time = row[1]
                warning = row[2]
                lat = row[3]
                lat_direction = row[4]
                lon = row[5]
                lon_direction = row[6]
                speed = row[7]
                date =  row[9]

                # if the "warning" value is "V" (void), you may want to skip it since this is an indicator for an incomplete data row)
                if warning == 'V':
                    continue

                # merge the time and date columns into one Python datetime object (usually more convenient than having both separately)
                date_and_time = datetime.strptime(date + ' ' + time, '%d%m%y %H%M%S.%f')

                # convert the Python datetime into your preferred string format, see http://www.tutorialspoint.com/python/time_strftime.htm for futher possibilities
                date_and_time = date_and_time.strftime('%y-%m-%d %H:%M:%S.%f')[:-3] # [:-3] cuts off the last three characters (trailing zeros from the fractional seconds)

                # lat and lon values in the $GPRMC nmea sentences come in an rather uncommon format. for convenience, convert them into the commonly used decimal degree format which most applications can read.
                # the "high level" formula for conversion is: DDMM.MMMMM => DD + (YY.ZZZZ / 60), multiplicated with (-1) if direction is either South or West
                # the following reflects this formula in mathematical terms.
                # lat and lon have to be converted from string to float in order to do calculations with them.
                # you probably want the values rounded to 6 digits after the point for better readability.
                lat = round(math.floor(float(lat) / 100) + (float(lat) % 100) / 60, 6)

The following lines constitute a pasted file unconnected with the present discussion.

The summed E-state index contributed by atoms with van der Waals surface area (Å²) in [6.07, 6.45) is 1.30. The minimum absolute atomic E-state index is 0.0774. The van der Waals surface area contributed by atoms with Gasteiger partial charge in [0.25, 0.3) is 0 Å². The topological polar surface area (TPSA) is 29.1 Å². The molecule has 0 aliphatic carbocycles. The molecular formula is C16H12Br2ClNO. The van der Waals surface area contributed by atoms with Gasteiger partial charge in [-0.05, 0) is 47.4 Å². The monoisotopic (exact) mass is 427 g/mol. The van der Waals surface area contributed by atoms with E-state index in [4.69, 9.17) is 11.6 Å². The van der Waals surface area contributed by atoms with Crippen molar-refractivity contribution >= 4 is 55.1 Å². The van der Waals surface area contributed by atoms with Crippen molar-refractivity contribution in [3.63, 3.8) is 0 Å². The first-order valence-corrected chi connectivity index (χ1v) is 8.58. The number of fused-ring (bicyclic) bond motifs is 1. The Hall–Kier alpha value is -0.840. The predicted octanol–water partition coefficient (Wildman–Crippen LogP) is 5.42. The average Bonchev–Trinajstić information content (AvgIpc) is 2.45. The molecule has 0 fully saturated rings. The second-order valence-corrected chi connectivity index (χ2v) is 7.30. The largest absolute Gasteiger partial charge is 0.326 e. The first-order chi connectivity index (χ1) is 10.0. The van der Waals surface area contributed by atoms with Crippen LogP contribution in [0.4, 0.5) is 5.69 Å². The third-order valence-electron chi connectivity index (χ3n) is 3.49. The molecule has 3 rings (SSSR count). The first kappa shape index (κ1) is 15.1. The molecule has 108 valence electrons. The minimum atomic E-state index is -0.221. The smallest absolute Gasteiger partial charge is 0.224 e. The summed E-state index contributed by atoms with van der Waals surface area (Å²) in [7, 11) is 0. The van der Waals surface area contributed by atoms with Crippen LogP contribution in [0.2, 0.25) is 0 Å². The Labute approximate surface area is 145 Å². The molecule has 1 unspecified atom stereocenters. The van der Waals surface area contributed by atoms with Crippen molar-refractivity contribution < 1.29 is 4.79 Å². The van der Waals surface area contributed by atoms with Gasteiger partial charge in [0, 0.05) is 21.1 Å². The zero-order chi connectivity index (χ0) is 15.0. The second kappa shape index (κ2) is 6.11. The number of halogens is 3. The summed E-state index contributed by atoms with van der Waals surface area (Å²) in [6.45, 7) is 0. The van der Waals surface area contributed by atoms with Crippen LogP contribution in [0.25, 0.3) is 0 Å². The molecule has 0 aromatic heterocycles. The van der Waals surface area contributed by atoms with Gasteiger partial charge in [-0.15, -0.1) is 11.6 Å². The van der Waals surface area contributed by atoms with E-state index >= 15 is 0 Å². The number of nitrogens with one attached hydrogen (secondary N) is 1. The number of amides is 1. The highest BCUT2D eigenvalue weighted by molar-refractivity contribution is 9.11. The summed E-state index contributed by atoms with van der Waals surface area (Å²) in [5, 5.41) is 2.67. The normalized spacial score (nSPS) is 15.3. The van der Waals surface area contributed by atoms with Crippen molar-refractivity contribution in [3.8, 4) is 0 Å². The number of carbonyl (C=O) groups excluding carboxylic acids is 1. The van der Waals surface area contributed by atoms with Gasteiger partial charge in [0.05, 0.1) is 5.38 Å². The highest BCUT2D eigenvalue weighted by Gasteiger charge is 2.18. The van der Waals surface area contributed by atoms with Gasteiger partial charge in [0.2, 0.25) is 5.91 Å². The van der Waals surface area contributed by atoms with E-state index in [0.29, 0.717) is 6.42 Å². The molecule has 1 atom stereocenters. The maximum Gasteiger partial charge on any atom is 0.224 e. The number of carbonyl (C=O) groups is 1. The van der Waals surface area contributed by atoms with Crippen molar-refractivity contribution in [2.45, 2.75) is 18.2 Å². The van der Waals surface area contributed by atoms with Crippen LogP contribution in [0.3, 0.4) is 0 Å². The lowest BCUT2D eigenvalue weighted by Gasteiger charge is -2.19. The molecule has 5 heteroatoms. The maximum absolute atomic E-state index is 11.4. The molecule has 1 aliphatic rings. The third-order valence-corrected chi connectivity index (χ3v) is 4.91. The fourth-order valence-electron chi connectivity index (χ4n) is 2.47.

if lat_direction == 'S':
                    lat = lat * -1

                lon = round(math.floor(float(lon) / 100) + (float(lon) % 100) / 60, 6)
                if lon_direction == 'W':
                    lon = lon * -1

                # speed is given in knots, you'll probably rather want it in km/h and rounded to full integer values.
                # speed has to be converted from string to float first in order to do calculations with it.
                # conversion to int is to get rid of the tailing ".0".
                speed = int(round(float(speed) * 1.852, 0))

                # write the calculated/formatted values of the row that we just read into the csv file
                writer.writerow([date_and_time, lat, lon, speed])

Running this code on your sample, it will produce a csv file with the content of

date_and_time,lat,lon,speed
16-02-04 09:20:27.696,14.649645,121.072897,2
16-02-04 09:20:28.696,14.649658,121.07297,3

Note that this is all there is, all other lines only store redundant information with regards to the columns that are analyzed.

  • Your answer is very thorough! It worked perfectly with my data. Thank you very much! – Annex Feb 17 '16 at 15:04
0

The actual answer to the question asked is in the documentation of GPSBabel's CSV writer at https://www.gpsbabel.org/htmldoc-development/fmt_csv.html "... contains only a very minimal information. For general purpos use, you'll probably be happer with our universal csv (unicsv) format.}

gpsbabel -t -i nmea -f /tmp/xx -o unicsv -F -

Shows just about everything that GPSBabel can pull out of that file.

No,Latitude,Longitude,Altitude,Speed,Course,FIX,HDOP,VDOP,PDOP,Satellites,Date,Time 1,14.649645,121.072897,,0.68,347.5,,,,,,2016/02/04,04:20:27.696 2,14.649658,121.072970,121.0,0.86,64.8,"3d",1.70,3.10,3.50,4,2016/02/04,04:20:28.696 3,14.649723,121.072837,141.6,,,"3d",1.70,3.10,3.50,4,2016/02/04,04:20:29.696